For Part 2 of our Game Designer series, we interviewed a final-year undergrad at my alma mater.
As a long-time lurker on Warwick Game Design Society’s Discord server, I regretfully hadn’t spared much time for in-person events. They frequently host exciting workshops throughout the year, and I sorely wished that I had attended. At least once.
And so it was during my first visit to their last guest event when I encountered their newly-appointed President, Joshua, who kindly provided an inside view at managing their 300-strong community.
What does game design society exactly do?
Most people think it’s video games, and stuff like that. Game design itself usually means the concepts behind the games though. Not code.
So, we consider what the core elements are. For example, do I want anti-gravity boots? An ability to kill a slime? And what does my GUI look like? All the meta level stuff.
And game developers would implement this into the final project. It’s usually very iterative.
What kind of events are typically offered?
Sometimes we have events to show off personal projects. They usually happen after a big event – like game jams over the weekends. Last year, we had a theme for each term. And at the end of them, we have showcases and workshops.
How is the termly agenda planned out? Are there any alliances w/ other societies that affect operation?
For half the term, we usually look at what makes an effective game. Then we teach people how to use Unity.
But game design with board games are actually so much faster and iterative. So each year, we collaborate with tabletop societies. It’s a relaxed environment, all these really wacky ideas that you can’t even begin to comprehend how to code. But just to test out whether it’s fun!
When did you first join and lead this society?
I’ve been part of the society for three years. I’ve been exec for two of those years. And I’m currently the President.
It’s been around for a while – 2005 or 2006? The previous President has held the office for a long time – he was a PhD student. So it’s quite a change.
Who should join the society’s exec team? Is a technical foundation necessary?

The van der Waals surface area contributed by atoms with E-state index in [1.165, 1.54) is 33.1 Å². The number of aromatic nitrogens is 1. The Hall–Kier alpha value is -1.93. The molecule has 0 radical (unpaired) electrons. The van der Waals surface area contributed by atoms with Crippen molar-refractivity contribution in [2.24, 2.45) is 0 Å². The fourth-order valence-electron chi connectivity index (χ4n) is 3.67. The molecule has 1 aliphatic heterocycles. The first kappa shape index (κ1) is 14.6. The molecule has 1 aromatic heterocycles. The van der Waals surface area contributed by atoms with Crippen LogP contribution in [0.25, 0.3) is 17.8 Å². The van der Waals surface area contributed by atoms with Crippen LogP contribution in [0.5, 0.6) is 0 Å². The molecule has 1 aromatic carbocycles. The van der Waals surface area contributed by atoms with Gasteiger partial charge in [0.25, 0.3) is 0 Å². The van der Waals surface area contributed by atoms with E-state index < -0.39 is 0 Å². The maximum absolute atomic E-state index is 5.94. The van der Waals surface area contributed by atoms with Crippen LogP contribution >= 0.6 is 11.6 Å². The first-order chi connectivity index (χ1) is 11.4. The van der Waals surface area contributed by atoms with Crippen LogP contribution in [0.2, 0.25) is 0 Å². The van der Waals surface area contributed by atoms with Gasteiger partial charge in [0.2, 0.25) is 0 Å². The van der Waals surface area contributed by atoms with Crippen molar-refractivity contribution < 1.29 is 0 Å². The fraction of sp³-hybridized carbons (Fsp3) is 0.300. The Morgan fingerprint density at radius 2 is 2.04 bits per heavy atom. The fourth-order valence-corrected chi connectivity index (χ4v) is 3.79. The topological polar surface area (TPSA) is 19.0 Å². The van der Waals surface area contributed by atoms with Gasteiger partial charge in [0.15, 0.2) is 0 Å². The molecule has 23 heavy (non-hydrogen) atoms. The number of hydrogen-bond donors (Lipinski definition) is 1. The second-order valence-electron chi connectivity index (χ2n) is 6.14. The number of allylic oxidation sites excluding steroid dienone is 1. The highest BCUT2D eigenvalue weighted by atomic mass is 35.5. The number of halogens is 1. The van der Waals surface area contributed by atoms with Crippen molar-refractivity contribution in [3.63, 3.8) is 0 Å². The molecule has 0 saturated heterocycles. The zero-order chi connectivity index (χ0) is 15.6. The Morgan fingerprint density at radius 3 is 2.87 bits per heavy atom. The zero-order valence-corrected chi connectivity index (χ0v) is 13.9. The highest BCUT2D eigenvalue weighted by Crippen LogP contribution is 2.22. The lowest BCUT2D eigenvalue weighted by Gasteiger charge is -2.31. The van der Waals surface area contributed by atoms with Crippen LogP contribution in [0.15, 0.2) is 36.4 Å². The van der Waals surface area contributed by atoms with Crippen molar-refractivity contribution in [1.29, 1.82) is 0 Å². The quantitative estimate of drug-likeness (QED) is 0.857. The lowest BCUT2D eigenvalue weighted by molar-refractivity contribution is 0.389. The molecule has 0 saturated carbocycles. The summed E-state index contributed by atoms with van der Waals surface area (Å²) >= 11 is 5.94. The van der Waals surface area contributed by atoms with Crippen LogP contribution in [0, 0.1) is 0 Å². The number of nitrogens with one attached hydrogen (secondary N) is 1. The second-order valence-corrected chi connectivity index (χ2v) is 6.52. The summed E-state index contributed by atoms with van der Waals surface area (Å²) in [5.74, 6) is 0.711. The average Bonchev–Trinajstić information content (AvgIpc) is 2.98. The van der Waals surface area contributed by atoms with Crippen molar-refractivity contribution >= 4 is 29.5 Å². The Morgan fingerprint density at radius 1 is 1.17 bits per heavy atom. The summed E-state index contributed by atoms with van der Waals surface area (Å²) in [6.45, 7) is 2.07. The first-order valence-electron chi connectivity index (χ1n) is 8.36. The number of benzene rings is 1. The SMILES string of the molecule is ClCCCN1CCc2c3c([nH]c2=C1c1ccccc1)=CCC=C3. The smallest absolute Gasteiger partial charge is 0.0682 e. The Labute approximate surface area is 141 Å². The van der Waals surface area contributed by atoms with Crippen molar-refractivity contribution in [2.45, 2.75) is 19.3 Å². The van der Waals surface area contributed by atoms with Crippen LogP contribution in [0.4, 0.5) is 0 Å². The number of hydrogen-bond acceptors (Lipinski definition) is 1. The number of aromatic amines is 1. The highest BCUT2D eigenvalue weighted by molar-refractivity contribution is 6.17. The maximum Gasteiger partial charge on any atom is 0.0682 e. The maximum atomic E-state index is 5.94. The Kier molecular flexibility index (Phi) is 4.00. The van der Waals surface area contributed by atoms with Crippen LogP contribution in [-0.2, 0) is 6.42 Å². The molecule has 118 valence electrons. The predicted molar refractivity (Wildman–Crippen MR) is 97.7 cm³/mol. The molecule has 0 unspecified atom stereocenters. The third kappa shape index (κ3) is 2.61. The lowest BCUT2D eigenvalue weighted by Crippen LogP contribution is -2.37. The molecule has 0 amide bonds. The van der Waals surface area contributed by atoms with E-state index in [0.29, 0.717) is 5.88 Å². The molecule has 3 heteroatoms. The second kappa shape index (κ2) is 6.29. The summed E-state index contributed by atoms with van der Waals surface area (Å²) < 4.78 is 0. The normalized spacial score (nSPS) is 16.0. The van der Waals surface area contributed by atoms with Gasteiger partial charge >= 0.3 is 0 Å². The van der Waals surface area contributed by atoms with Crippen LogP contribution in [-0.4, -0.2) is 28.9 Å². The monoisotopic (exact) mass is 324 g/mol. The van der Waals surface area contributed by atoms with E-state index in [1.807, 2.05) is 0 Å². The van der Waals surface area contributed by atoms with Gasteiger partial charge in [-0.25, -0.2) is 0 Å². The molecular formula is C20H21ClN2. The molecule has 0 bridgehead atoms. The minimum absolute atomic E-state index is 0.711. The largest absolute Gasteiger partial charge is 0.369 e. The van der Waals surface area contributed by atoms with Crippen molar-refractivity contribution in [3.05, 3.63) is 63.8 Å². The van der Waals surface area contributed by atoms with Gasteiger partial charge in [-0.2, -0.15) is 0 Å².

As long as you are available to help out members. Simply holding the door open for buildings that require departmental key access for instance.
If you’re invested in the society, you’re gonna do well. So if you like a certain topic, and spend a couple of hours on week doing it? Then there’s no reason to have a certain background. Although most students study computer science, we are actively looking for those outside of STEM.
The Student Union does offer exec training for specific roles too.
Game jams are a major part of any game-related clubs. How do you effectively organise game jams for students of all skillsets and experiences?
Themes should be open to interpretation. We did one recently: ‘what would you call a penguin in the desert – lost?’
Our last President said that while competitions make people work more, they were less likely to return. So we don’t do votes now. People who lose feel bad, and are less inclined to partipate again.
We therefore have a casual environment with less stress. If someone has a problem, we ask each other interesting questions. To help each other out. This approach is better for building a community.
For how long have you been designing games?
Back in high school, I learnt how to program at my computer science society. I eventually came to the graphical side – primitive drag-and-drop UI elements. I just made really random basic games on that.
Then I found Unity. From there, it was so much easier to use a full-on game engine.
Game design is an increasingly competitive field. How did you build up your experience?
At my previous school, they’ll bring in external companies. The idea was to build up project management skills, interpersonal skills, stuff like that. I worked with the VR company that came in, and they liked what I did. I worked for them as a part-time job sort of thing.
What types of games do you like building?
I’ve been making games for a while. Six, seven years? When I started, I was not very good! I definitely feel like more of a hobby than a job. A fun thing to do on the side. I only do video game design, so Unity and stuff like that. Mainly PC games. In the past, I have also used Arduinos that act as controllers as I’m interested in electrical engineering. Which could fit well with Warwick Robotics Society if we do a collaboration too.
What are some key insights and know-hows for a playful game jam?
Personally, I’d rather have over-scope. Basically, adding a bunch of complexity at the start. But that’s usually very, very bad game design without following a plan!
[ For Part 3 of our ongoing Game Designer series, we will discuss at length the fascinating mechanics of virtual reality games. Incidentally, we will leverage upon the VR start-up that offered the guest talk today. ]